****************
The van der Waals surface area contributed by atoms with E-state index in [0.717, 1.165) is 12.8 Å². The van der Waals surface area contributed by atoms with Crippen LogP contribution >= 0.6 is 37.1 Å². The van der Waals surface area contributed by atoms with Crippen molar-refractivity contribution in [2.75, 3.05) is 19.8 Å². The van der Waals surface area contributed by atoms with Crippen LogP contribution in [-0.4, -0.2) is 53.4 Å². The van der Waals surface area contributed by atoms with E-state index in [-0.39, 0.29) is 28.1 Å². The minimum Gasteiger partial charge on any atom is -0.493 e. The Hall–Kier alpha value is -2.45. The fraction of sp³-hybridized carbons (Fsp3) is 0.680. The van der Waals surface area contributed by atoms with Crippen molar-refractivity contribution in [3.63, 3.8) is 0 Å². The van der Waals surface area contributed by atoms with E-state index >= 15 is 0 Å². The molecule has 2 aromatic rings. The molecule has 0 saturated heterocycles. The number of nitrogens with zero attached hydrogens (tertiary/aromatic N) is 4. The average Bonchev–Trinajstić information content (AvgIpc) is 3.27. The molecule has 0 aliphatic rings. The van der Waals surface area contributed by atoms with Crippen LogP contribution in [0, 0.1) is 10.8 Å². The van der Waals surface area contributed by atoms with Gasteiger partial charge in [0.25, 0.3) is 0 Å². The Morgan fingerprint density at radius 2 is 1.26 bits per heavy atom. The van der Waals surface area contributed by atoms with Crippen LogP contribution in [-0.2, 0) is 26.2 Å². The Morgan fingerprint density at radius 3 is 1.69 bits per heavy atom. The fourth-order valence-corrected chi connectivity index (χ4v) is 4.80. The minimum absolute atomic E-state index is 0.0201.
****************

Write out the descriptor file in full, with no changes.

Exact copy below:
The van der Waals surface area contributed by atoms with E-state index in [0.717, 1.165) is 12.8 Å². The van der Waals surface area contributed by atoms with Crippen LogP contribution >= 0.6 is 37.1 Å². The van der Waals surface area contributed by atoms with Crippen molar-refractivity contribution in [2.75, 3.05) is 19.8 Å². The van der Waals surface area contributed by atoms with Crippen LogP contribution in [-0.4, -0.2) is 53.4 Å². The van der Waals surface area contributed by atoms with E-state index in [-0.39, 0.29) is 28.1 Å². The minimum Gasteiger partial charge on any atom is -0.493 e. The Hall–Kier alpha value is -2.45. The fraction of sp³-hybridized carbons (Fsp3) is 0.680. The van der Waals surface area contributed by atoms with Crippen molar-refractivity contribution in [3.63, 3.8) is 0 Å². The van der Waals surface area contributed by atoms with E-state index >= 15 is 0 Å². The molecule has 2 aromatic rings. The molecule has 0 saturated heterocycles. The number of nitrogens with zero attached hydrogens (tertiary/aromatic N) is 4. The average Bonchev–Trinajstić information content (AvgIpc) is 3.27. The molecule has 0 aliphatic rings. The van der Waals surface area contributed by atoms with Crippen LogP contribution in [0, 0.1) is 10.8 Å². The van der Waals surface area contributed by atoms with Gasteiger partial charge in [0.25, 0.3) is 0 Å². The Morgan fingerprint density at radius 2 is 1.26 bits per heavy atom. The van der Waals surface area contributed by atoms with Crippen LogP contribution in [-0.2, 0) is 26.2 Å². The Morgan fingerprint density at radius 3 is 1.69 bits per heavy atom. The fourth-order valence-corrected chi connectivity index (χ4v) is 4.80. The minimum absolute atomic E-state index is 0.0201.